A university is just a group of buildings gathered around a library. ~Shelby Foote

Friday, November 18, 2005


Tired, sick, headache. Bleah. So, probably no Friday List today, sorry. Just a couple of quick thoughts on the whole prisoner/detainee/abuse/torture thingie. Mojo makes a good case, as he nearly always does, that the abuse is the exception not the rule. At this point, I believe he is probably right, but it worries me that people are so vigorously defending those exceptions-- it's part of a larger lack of accountability from Bush's administration and for that matter from our Congress. Mojo also asks why I bring up past abuses in previous wars, since that seems to prove his point that abuse happens in war. Okay, fair question.

My point in mentioning Washington's role in a massacre early in the French and Indian war was that Washington clearly learned from that experience, as his later moral and practical stance on prisoner treatment shows. The current occupants of the city that bears our first president's name don't seem to have learned from Abu Ghraib or anything else. My point on Grant (and Washington) is that strong leadership from above can prevent abuse of the enemy when you have him at your mercy-- I don't see much, if any strong leadership on this from Bush, Rumsfeld, Rice or anybody else except maybe McCain. The basic approach seems to be "Oops, our bad. Sorry." Frankly, that's not good enough-- especially if we're going to call out Muslim leaders for not strongly condemning terrorist atrocities (and no, I am not equating the two).

My point in mentioning the Japanese interment camps, and Mojo's mention of how Sherman is now mostly reviled by history because his march, though successful, was incredibly brutal and retributivel, is meant to illustrate that even when you have good intentions for your mistreatment of the "enemy," that does not, in and of itself, justify that mistreatment. If we just sit around and trust that Bush and Rumsfeld and on down the line won't and aren't pushing that envelope, I think we're just asking for another Abu Ghraib or worse. Frankly, I don't trust either Bush or Rumsfeld farther than I can throw them on this issue, and I'm starting not to trust Bush on just about anything. The fact that members of Congress want to eliminate haebeus corpus for detainees and that Cheney wants exceptions to a ban on cruelty towards captives for the CIA really makes it hard to believe Bush when he says we don't torture. Maybe by the strictest definition of the word, but remember the conservative outrage over Clinton's parsing of particular words to technically not lie?

There's a reason Bush's numbers are free falling lately, and it's not due to the biased media (well, maybe some, but certainly not entirely). To my mind it's that he talks the talk and then completely fails to walk the walk. People notice that, and if you do it long enough and often enough, they stop taking you at your word. With good reason. The retraction of Meirs and selection of Alito helps allay my concerns a little, but only a little.

Hopefully that made sense because I'm not gonna bother to edit it.


Do you realize there's a contradiction in today's screed? Check it out!

Prez Bush is pushing for less restrictions for dealing with terrorists. Call it what you will, that's the issue. So, if he's pushing openly for less restrictions, then he's NOT trying to hide or lie or anything.

So, when you say:

There's a reason Bush's numbers are free falling lately, and it's not due to the biased media (well, maybe some, but certainly not entirely). To my mind it's that he talks the talk and then completely fails to walk the walk.

This is entirely 180 degrees wrong. Like he always has done, and does to this day, Bush say what he wants, or what he's going to do, and then does it.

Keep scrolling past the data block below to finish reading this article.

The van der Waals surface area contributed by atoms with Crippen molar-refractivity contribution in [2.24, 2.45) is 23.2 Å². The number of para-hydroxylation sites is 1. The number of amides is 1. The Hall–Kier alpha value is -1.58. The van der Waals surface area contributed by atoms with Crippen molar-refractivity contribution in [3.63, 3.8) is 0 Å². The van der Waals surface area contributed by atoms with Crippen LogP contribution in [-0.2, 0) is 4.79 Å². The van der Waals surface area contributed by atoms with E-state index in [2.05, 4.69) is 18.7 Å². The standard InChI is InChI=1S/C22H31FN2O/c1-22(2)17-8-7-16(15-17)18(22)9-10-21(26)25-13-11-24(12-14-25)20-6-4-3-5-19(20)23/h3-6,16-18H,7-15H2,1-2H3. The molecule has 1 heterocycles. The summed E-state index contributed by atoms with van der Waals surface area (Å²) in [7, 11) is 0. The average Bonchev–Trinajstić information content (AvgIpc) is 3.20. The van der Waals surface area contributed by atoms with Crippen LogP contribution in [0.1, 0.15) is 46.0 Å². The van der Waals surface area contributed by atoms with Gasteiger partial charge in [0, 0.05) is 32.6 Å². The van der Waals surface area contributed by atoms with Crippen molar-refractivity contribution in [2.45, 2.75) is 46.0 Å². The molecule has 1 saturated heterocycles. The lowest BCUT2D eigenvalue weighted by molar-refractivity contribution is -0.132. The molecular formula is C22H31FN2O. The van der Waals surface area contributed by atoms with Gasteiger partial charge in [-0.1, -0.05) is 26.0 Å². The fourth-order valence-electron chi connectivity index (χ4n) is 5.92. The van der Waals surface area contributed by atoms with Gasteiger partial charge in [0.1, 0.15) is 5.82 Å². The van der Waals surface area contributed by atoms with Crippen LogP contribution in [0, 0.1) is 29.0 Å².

So, since he's advocating for less restrictions, ie., more freedom to abuse and/or torture, it's okay? Ye gods, John, you've come unglued.

And it is not 180 degrees wrong. It's dead on balls accurate. Bush says The U.S. d/n torture than advocates for more freedom to torture. The only things Bush has followed through on are tax cuts and the War on Terror. Kudos to him for those-- but I'm going to judge the man on his whole record, not on what he tells me is true.
So, since he's advocating for less restrictions, ie., more freedom to abuse and/or torture, it's okay? Ye gods, John, you've come unglued.

Egads, you're blowing the case waaaaaay out of proportion. You know that ACLU lawyers and a whole other raft of lefty moonbats will take advantage of any and every law they can to imped and ruin the government's efforts to gather information. They (the moonbats) have in the past, and they will in the future. Why help them?

No one was tortured! Nobody had their bodily integrity damaged!

You, my long time pal, are Chicken Little. Someone chucked a beer can out of a passing car and hit you in the head, and now you think the sky is falling.
I hope you're right.

But I very much doubt you are.
Thanks for the compliment, Nick, and I'm glad to hear that you believe that I'm probably right that abuse is the exception, not the rule.

We are in an instant society, and the majority of Americans appear to no longer want to wait for all of the facts to be gathered. They want the picture and the sound-bite, and that is enough for most Americans to pass judgement. I think that this contributes to a large part of the problem with what you have referred to as the vigorous defense of the abuses that have taken place; not because people were necessarily defending the actual abuses, but they were arguing about the way in which the abuses were being portrayed and the automatic judgement of the military that took place.

When Ted Kennedy said, on the floor of the Senate in early May of 2005, that, "Shamefully we now learn that Saddam's torture chambers reopened under new management, U.S. management," the debate instantly shifted (if it hadn't already). The questions were no longer ones of who performed abuses, what abuses were inflicted, where did these abuses occur (limited scope of Abu Ghraib, or more widespread), when and for how long did the abuse take place, how did the situation get to this point and how will the guilty be dealt with, and why didn't anyone notice this earlier. Instead, it immediately became a defense of the military and the war effort by arguing against the assertion that the abuse was actually torture and that we weren't as bad as Saddam or the terrorists.